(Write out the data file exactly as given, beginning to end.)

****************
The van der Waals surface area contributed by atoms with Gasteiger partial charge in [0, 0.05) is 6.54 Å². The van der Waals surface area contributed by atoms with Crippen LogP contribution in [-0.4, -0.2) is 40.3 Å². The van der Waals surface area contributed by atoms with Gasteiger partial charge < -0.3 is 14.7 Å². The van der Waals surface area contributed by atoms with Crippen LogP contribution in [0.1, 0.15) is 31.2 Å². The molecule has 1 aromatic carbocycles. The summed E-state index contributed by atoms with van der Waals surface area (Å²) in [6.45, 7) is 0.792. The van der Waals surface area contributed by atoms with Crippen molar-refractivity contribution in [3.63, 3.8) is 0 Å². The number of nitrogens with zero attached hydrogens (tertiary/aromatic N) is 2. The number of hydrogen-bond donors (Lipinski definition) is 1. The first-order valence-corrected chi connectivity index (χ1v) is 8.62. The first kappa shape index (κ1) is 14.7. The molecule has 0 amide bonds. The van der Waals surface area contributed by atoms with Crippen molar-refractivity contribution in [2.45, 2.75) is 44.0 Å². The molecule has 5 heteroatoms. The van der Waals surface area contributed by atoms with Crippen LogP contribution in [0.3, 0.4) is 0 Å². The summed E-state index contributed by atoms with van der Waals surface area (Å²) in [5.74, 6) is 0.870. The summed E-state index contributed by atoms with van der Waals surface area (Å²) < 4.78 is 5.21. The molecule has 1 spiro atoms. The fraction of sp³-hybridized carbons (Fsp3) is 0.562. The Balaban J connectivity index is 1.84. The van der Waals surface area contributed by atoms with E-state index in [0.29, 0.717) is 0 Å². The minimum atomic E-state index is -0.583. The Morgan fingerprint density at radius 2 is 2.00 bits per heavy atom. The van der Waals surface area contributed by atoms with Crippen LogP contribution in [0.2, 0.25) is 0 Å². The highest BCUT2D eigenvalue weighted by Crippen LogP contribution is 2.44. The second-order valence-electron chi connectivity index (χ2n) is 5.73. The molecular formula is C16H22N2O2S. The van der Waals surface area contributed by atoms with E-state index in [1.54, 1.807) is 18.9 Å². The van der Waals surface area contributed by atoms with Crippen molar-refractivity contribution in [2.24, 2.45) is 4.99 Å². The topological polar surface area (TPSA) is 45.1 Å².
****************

The van der Waals surface area contributed by atoms with Gasteiger partial charge in [0, 0.05) is 6.54 Å². The van der Waals surface area contributed by atoms with Crippen LogP contribution in [-0.4, -0.2) is 40.3 Å². The van der Waals surface area contributed by atoms with Gasteiger partial charge < -0.3 is 14.7 Å². The van der Waals surface area contributed by atoms with Crippen LogP contribution in [0.1, 0.15) is 31.2 Å². The molecule has 1 aromatic carbocycles. The summed E-state index contributed by atoms with van der Waals surface area (Å²) in [6.45, 7) is 0.792. The van der Waals surface area contributed by atoms with Crippen molar-refractivity contribution in [3.63, 3.8) is 0 Å². The number of nitrogens with zero attached hydrogens (tertiary/aromatic N) is 2. The number of hydrogen-bond donors (Lipinski definition) is 1. The first-order valence-corrected chi connectivity index (χ1v) is 8.62. The first kappa shape index (κ1) is 14.7. The molecule has 0 amide bonds. The van der Waals surface area contributed by atoms with Crippen molar-refractivity contribution in [2.45, 2.75) is 44.0 Å². The molecule has 5 heteroatoms. The van der Waals surface area contributed by atoms with Crippen LogP contribution in [0.3, 0.4) is 0 Å². The summed E-state index contributed by atoms with van der Waals surface area (Å²) in [5.74, 6) is 0.870. The summed E-state index contributed by atoms with van der Waals surface area (Å²) < 4.78 is 5.21. The molecule has 1 spiro atoms. The fraction of sp³-hybridized carbons (Fsp3) is 0.562. The Balaban J connectivity index is 1.84. The van der Waals surface area contributed by atoms with E-state index in [0.29, 0.717) is 0 Å². The minimum atomic E-state index is -0.583. The Morgan fingerprint density at radius 2 is 2.00 bits per heavy atom. The van der Waals surface area contributed by atoms with Crippen LogP contribution in [0.2, 0.25) is 0 Å². The highest BCUT2D eigenvalue weighted by Crippen LogP contribution is 2.44. The second-order valence-electron chi connectivity index (χ2n) is 5.73. The molecular formula is C16H22N2O2S. The van der Waals surface area contributed by atoms with E-state index in [1.54, 1.807) is 18.9 Å². The van der Waals surface area contributed by atoms with Crippen molar-refractivity contribution in [2.24, 2.45) is 4.99 Å². The topological polar surface area (TPSA) is 45.1 Å².